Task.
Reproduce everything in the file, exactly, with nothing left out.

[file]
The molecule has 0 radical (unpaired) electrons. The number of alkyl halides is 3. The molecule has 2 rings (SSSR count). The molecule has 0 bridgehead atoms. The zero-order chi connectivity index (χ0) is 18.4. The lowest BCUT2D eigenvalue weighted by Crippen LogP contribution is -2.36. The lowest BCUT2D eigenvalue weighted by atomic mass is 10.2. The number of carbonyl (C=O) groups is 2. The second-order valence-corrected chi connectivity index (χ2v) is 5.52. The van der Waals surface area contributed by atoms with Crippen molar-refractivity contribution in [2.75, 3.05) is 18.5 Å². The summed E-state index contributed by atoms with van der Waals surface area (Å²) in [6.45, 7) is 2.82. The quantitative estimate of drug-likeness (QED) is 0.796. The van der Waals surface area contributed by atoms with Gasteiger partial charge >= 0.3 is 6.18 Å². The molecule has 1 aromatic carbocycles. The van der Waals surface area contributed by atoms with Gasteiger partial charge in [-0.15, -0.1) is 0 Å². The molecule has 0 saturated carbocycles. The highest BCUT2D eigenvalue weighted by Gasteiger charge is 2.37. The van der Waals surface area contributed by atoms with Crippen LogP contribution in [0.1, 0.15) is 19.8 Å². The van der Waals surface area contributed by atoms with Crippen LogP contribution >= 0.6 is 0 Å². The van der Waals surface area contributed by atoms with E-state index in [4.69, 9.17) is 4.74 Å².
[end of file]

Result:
The molecule has 0 radical (unpaired) electrons. The number of alkyl halides is 3. The molecule has 2 rings (SSSR count). The molecule has 0 bridgehead atoms. The zero-order chi connectivity index (χ0) is 18.4. The lowest BCUT2D eigenvalue weighted by Crippen LogP contribution is -2.36. The lowest BCUT2D eigenvalue weighted by atomic mass is 10.2. The number of carbonyl (C=O) groups is 2. The second-order valence-corrected chi connectivity index (χ2v) is 5.52. The van der Waals surface area contributed by atoms with Crippen molar-refractivity contribution in [2.75, 3.05) is 18.5 Å². The summed E-state index contributed by atoms with van der Waals surface area (Å²) in [6.45, 7) is 2.82. The quantitative estimate of drug-likeness (QED) is 0.796. The van der Waals surface area contributed by atoms with Gasteiger partial charge >= 0.3 is 6.18 Å². The molecule has 1 aromatic carbocycles. The van der Waals surface area contributed by atoms with Gasteiger partial charge in [-0.15, -0.1) is 0 Å². The molecule has 0 saturated carbocycles. The highest BCUT2D eigenvalue weighted by Gasteiger charge is 2.37. The van der Waals surface area contributed by atoms with Crippen LogP contribution in [0.1, 0.15) is 19.8 Å². The van der Waals surface area contributed by atoms with Crippen LogP contribution >= 0.6 is 0 Å². The van der Waals surface area contributed by atoms with E-state index in [4.69, 9.17) is 4.74 Å².